Iraq Allowed to Rearm: Critics Say Embargo Lift May Worsen Iraq's Security Problems
Schaeffer-Duffy, Claire, National Catholic Reporter
Iraq, once restrained by some of the severest military sanctions, can now buy its own weapons thanks to a little-publicized provision of the United Nations Security Council that lifted a 14-year arms embargo on the country. The provision is included in a U.N. resolution, unanimously passed last June, legitimizing the new Iraqi interim government.
The removal of the arms embargo, instituted to enable Iraq to refurbish its arsenal and take responsibility for its security needs, has turned the formerly weapons-deprived country into a seller's market for defense contractors. It has also drawn criticism from some analysts who question the wisdom of rearming a politically unstable country still occupied by the world's largest military power.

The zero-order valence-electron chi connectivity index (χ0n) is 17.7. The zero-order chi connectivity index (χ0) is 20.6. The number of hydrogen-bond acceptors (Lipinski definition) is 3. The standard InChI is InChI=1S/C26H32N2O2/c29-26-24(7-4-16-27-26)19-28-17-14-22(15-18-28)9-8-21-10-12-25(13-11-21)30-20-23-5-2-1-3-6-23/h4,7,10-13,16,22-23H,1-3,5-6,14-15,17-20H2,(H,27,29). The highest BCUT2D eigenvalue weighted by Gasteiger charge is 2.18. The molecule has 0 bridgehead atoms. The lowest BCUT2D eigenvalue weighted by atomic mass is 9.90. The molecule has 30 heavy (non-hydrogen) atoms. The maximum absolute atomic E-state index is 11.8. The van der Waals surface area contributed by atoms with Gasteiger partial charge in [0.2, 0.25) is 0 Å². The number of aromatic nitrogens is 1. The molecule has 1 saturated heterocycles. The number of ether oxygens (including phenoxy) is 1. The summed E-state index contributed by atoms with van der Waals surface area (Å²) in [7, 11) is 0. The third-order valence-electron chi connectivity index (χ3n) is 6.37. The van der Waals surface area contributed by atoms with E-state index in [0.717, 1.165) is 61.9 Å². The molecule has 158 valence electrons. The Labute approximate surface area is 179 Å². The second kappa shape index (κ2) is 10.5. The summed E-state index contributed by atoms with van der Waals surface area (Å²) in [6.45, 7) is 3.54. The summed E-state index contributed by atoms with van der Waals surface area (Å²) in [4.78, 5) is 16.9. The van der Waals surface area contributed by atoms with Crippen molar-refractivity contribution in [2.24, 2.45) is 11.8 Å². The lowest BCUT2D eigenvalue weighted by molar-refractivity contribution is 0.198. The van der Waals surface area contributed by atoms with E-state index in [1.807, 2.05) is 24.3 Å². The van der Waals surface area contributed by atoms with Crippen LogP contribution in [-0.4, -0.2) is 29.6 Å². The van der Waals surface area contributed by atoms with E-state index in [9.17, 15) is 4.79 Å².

"How much of this is a photo op? A way to whitewash the occupation by showing the world that we are allowing Iraq to rebuild its army? Any new [Iraqi] security force would still remain under U.S. control," said Frida Berrigan, a senior research associate with the Arms Trade Resource Center, a project of the World Policy Institute.
The new U.N. provision is a formality. Iraq has technically been open to the arms trade since May 2003 when the country came under …
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Publication information: Article title: Iraq Allowed to Rearm: Critics Say Embargo Lift May Worsen Iraq's Security Problems. Contributors: Schaeffer-Duffy, Claire - Author. Magazine title: National Catholic Reporter. Volume: 40. Issue: 39 Publication date: September 10, 2004. Page number: 8+. © 2009 National Catholic Reporter. COPYRIGHT 2004 Gale Group.
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